The question arises as to how the courts, when dealing with disputes, take in consideration the technical data on which the general provisions of the law are based, and in particular determining who falls the burden of proving the availability of technical standards requirements as detailed in the executive regulations. The Court of Cassation has recently had the opportunity to address the difficulties that the courts are likely to face when applying the requirements of substantiation of the validity of the electronic documents in context of the culture of manual editing of documents, a culture embedded in the corridors and arenas of the courts. This was what the Court of Cassation was able to overcome, even before the issuance of the executive regulations in Its new version, the details of which have been addressed in the commentary.

As to the impact of the lack of technical and technological standards in light of the Cassation Court decisions, the court had the opportunity to address a number of issues raised by the use of electronic means, such as e-mail messages, in contract conclusion that was the subject of dispute or in its implementation, especially in the event that these messages were disputed or denied by one of the opponents, and then the question arises whether the mere denial would strip the electronic document (message) of its value in evidence, or is it merely an engine or justification for verifying the authenticity of the electronic message through the technical and technological standards stipulated in the executive regulations, so that this last matter constitutes a primary issue that must be addressed by the court before which the dispute is launched.

The Court of Cassation issued some judgments that included a number of legal principles that it extracted from the texts of the electronic signature law and its executive regulations, and indicated in it the role played by the technical standards mentioned in these texts, especially the impact of their lack of availability. The most important principles is related to correspondence by eــــmail when its photocopies (paper extracts) are stripped out or denied ــــ the principle is that it has no evidentiary authority except to the extent that the conditions stipulated in the law of electronic signature and standards provided for in its executive regulations are fulfilled.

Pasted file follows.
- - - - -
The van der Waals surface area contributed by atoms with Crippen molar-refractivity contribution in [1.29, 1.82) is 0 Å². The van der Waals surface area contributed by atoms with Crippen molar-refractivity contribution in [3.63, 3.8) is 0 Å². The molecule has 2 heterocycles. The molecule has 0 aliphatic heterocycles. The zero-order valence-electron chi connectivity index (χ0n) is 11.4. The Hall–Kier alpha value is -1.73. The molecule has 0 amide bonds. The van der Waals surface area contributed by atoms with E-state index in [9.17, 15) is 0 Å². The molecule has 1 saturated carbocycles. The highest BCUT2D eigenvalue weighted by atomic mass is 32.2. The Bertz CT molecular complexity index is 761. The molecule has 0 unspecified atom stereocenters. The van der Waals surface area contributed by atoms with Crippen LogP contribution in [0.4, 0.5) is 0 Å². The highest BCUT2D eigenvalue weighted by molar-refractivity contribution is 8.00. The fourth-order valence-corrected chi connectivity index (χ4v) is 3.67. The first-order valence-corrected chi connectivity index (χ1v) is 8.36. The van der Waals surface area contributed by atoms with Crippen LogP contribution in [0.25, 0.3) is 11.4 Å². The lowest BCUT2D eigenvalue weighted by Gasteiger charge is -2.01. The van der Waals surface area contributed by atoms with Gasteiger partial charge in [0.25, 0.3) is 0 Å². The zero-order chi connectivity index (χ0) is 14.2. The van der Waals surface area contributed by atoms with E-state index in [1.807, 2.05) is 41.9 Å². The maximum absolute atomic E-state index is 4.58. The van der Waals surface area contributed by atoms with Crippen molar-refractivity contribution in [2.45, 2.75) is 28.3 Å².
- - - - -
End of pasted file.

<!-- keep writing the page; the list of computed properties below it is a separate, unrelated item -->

It follows that when those conditions and standards are met, the e-mail messages will gain authenticity to prove in equal footing to documents written on paper and appendixed by a written signature, and hence it is enough to whoever adheres to these messages, to provide the material evidence for them represented in their paper extract.

In Conclusion, a the person familiar with the rationale involved in the rulings of the Court of Cassation referred to in this research can determine that the Court of Cassation was able, through its brilliant analysis of contract data via electronic means, to extract the principles dictated by the legislator’s keenness to protect the rights of both parties to the electronic contractual relationship that couldn’t be subject to the traditional rules pertaining to paper documents. This is for my believe an evident creativity, in which the Court of Cassation provided guidelines that were represented in legal principles extracted from the special nature of electronic documents and from the purpose intended by the law in organizing its authority in evidence domain.